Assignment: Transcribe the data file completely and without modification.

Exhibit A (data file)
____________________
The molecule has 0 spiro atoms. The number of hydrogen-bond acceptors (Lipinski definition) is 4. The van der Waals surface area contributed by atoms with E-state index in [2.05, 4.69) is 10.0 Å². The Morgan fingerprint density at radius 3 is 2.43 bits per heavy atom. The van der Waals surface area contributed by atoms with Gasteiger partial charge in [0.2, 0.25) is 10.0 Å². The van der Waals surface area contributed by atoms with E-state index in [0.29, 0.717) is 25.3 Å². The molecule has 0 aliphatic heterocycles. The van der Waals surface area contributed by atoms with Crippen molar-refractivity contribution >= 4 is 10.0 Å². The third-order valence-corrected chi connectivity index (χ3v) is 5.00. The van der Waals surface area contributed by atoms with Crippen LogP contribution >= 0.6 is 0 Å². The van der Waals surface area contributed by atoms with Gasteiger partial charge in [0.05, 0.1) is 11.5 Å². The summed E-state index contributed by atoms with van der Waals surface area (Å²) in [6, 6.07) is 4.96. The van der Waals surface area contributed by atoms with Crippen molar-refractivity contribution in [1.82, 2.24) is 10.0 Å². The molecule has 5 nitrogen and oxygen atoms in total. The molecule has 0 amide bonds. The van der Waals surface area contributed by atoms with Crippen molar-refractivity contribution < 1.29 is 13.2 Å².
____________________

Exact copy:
The molecule has 0 spiro atoms. The number of hydrogen-bond acceptors (Lipinski definition) is 4. The van der Waals surface area contributed by atoms with E-state index in [2.05, 4.69) is 10.0 Å². The Morgan fingerprint density at radius 3 is 2.43 bits per heavy atom. The van der Waals surface area contributed by atoms with Gasteiger partial charge in [0.2, 0.25) is 10.0 Å². The van der Waals surface area contributed by atoms with E-state index in [0.29, 0.717) is 25.3 Å². The molecule has 0 aliphatic heterocycles. The van der Waals surface area contributed by atoms with Crippen molar-refractivity contribution >= 4 is 10.0 Å². The third-order valence-corrected chi connectivity index (χ3v) is 5.00. The van der Waals surface area contributed by atoms with Crippen LogP contribution >= 0.6 is 0 Å². The van der Waals surface area contributed by atoms with Gasteiger partial charge in [0.05, 0.1) is 11.5 Å². The summed E-state index contributed by atoms with van der Waals surface area (Å²) in [6, 6.07) is 4.96. The van der Waals surface area contributed by atoms with Crippen molar-refractivity contribution in [1.82, 2.24) is 10.0 Å². The molecule has 5 nitrogen and oxygen atoms in total. The molecule has 0 amide bonds. The van der Waals surface area contributed by atoms with Crippen molar-refractivity contribution < 1.29 is 13.2 Å².